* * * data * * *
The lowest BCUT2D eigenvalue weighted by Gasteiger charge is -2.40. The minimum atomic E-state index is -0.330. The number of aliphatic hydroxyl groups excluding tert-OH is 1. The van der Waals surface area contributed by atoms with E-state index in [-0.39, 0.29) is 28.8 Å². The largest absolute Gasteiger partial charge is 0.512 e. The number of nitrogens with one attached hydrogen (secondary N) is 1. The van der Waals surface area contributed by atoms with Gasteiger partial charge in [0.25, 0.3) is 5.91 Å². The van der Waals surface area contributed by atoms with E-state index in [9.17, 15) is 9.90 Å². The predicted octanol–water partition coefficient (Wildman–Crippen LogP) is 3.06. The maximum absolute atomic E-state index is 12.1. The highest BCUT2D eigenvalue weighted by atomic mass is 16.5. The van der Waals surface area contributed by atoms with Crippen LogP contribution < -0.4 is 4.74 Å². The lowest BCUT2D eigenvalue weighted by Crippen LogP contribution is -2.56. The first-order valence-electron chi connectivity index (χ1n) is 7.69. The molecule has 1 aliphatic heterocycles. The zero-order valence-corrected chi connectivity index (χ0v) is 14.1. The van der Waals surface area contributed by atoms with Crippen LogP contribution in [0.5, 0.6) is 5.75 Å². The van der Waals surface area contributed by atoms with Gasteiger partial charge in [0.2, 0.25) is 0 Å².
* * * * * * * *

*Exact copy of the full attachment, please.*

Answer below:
The lowest BCUT2D eigenvalue weighted by Gasteiger charge is -2.40. The minimum atomic E-state index is -0.330. The number of aliphatic hydroxyl groups excluding tert-OH is 1. The van der Waals surface area contributed by atoms with E-state index in [-0.39, 0.29) is 28.8 Å². The largest absolute Gasteiger partial charge is 0.512 e. The number of nitrogens with one attached hydrogen (secondary N) is 1. The van der Waals surface area contributed by atoms with Gasteiger partial charge in [0.25, 0.3) is 5.91 Å². The van der Waals surface area contributed by atoms with E-state index in [9.17, 15) is 9.90 Å². The predicted octanol–water partition coefficient (Wildman–Crippen LogP) is 3.06. The maximum absolute atomic E-state index is 12.1. The highest BCUT2D eigenvalue weighted by atomic mass is 16.5. The van der Waals surface area contributed by atoms with Crippen LogP contribution < -0.4 is 4.74 Å². The lowest BCUT2D eigenvalue weighted by Crippen LogP contribution is -2.56. The first-order valence-electron chi connectivity index (χ1n) is 7.69. The molecule has 1 aliphatic heterocycles. The zero-order valence-corrected chi connectivity index (χ0v) is 14.1. The van der Waals surface area contributed by atoms with Crippen LogP contribution in [0.5, 0.6) is 5.75 Å². The van der Waals surface area contributed by atoms with Gasteiger partial charge in [0.2, 0.25) is 0 Å².